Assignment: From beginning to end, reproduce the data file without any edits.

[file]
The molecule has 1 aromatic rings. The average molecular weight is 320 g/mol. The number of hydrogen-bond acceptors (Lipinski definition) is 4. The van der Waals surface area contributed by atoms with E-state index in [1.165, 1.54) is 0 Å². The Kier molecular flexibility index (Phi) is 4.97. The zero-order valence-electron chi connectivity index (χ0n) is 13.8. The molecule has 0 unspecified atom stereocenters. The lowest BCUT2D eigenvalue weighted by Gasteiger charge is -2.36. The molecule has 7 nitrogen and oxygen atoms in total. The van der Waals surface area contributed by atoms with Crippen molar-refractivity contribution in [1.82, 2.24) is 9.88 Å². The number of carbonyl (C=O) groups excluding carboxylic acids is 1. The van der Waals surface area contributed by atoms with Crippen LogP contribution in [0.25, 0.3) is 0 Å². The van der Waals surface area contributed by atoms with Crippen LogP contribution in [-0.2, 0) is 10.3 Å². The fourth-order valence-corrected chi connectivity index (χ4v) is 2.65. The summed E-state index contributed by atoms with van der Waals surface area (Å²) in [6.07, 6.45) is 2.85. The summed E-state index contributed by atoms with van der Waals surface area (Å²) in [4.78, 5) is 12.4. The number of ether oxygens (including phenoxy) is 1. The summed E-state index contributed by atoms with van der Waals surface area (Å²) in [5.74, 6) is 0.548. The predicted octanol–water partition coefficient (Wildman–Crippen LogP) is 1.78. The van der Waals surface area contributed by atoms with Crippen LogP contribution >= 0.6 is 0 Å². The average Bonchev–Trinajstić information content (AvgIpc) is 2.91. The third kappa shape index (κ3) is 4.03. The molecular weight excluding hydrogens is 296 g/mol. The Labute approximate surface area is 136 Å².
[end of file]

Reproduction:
The molecule has 1 aromatic rings. The average molecular weight is 320 g/mol. The number of hydrogen-bond acceptors (Lipinski definition) is 4. The van der Waals surface area contributed by atoms with E-state index in [1.165, 1.54) is 0 Å². The Kier molecular flexibility index (Phi) is 4.97. The zero-order valence-electron chi connectivity index (χ0n) is 13.8. The molecule has 0 unspecified atom stereocenters. The lowest BCUT2D eigenvalue weighted by Gasteiger charge is -2.36. The molecule has 7 nitrogen and oxygen atoms in total. The van der Waals surface area contributed by atoms with Crippen molar-refractivity contribution in [1.82, 2.24) is 9.88 Å². The number of carbonyl (C=O) groups excluding carboxylic acids is 1. The van der Waals surface area contributed by atoms with Crippen LogP contribution in [0.25, 0.3) is 0 Å². The van der Waals surface area contributed by atoms with Crippen LogP contribution in [-0.2, 0) is 10.3 Å². The fourth-order valence-corrected chi connectivity index (χ4v) is 2.65. The summed E-state index contributed by atoms with van der Waals surface area (Å²) in [6.07, 6.45) is 2.85. The summed E-state index contributed by atoms with van der Waals surface area (Å²) in [4.78, 5) is 12.4. The number of ether oxygens (including phenoxy) is 1. The summed E-state index contributed by atoms with van der Waals surface area (Å²) in [5.74, 6) is 0.548. The predicted octanol–water partition coefficient (Wildman–Crippen LogP) is 1.78. The van der Waals surface area contributed by atoms with Crippen LogP contribution >= 0.6 is 0 Å². The average Bonchev–Trinajstić information content (AvgIpc) is 2.91. The third kappa shape index (κ3) is 4.03. The molecular weight excluding hydrogens is 296 g/mol. The Labute approximate surface area is 136 Å².